Long-term outcomes of metallic endobronchial stents in lung transplant recipients are not affected by bacterial colonization

Shimon Izhakian*, Walter G. Wasser, Baruch Vainshelboim, Barak Pertzov, Oleg Gorelik, Mordechai R. Kramer

*Corresponding author for this work

Research output: Contribution to journalArticlepeer-review


OBJECTIVES: We evaluated associations of endobronchial stenting with airway bacterial colonization, the antimicrobial resistance profile, hospitalizations for pneumonia and survival in lung transplant recipients. METHODS: This is a retrospective single-centre study of 582 recipients of lung transplant during 2002-2018. We compared outcomes of 57 patients (9.7%) who received endobronchial stents (intervention group) to a control group of 57 patients without stents who were matched one to one for age, sex, year of transplantation, unilateral/bilateral transplantation and underlying disease. RESULTS: For the intervention compared to the control group, airway colonization was more common for Pseudomonas (86% vs 35%, P < 0.001), Acinetobacter (21% vs 7%, P = 0.05), Klebsiella (21% vs 5%, P = 0.02) and Staphylococcus species (11% vs 0%, P = 0.02). The respective proportions of patients with positive bronchoalveolar lavage cultures on the third post-transplantation day, the day of stent insertion and 6-month post-stent insertion were 47.4%, 50.9% and 65.4% for Pseudomonas sp.; 15.8%, 12.3% and 3.8% for Klebsiella sp.; and 8.8%, 5.3% and 5.8% for Acinetobacter sp. The mean number of hospitalizations for pneumonia per patient was higher, without statistical significance, in the intervention than the control group (1.5 ± 1.7 vs 0.9 ± 1.5, P = 0.1). Kaplan-Meier survival curves did not show a statistically significant difference between the intervention group and the entire group without endobronchial stents (n = 525) (P = 0.4). CONCLUSIONS: Lung transplant recipients with endobronchial stents were more likely to be colonized with pathologic bacteria and having pneumonia; however, stent placement was not associated with increased long-term mortality with appropriate stent maintenance.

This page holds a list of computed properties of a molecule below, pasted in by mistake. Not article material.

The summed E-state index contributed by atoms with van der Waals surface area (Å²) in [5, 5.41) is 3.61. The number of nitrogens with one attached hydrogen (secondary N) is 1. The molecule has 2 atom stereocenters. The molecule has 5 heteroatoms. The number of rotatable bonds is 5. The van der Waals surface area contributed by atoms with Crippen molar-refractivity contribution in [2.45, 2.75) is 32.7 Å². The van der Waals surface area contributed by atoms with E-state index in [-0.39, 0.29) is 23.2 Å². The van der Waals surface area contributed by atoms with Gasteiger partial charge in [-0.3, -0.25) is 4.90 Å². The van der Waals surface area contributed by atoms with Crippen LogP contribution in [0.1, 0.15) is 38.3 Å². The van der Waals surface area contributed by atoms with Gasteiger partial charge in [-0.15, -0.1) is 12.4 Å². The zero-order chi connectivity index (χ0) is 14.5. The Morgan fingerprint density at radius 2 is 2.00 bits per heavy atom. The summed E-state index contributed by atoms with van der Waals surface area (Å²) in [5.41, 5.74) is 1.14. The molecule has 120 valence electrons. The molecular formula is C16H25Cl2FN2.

Original languageEnglish
Pages (from-to)47-54
Number of pages8
JournalInteractive Cardiovascular and Thoracic Surgery
Issue number1
StatePublished - 1 Jan 2021


  • Bacterial colonization
  • Endobronchial stent
  • Lung transplantation
  • Mortality
  • Pneumonia


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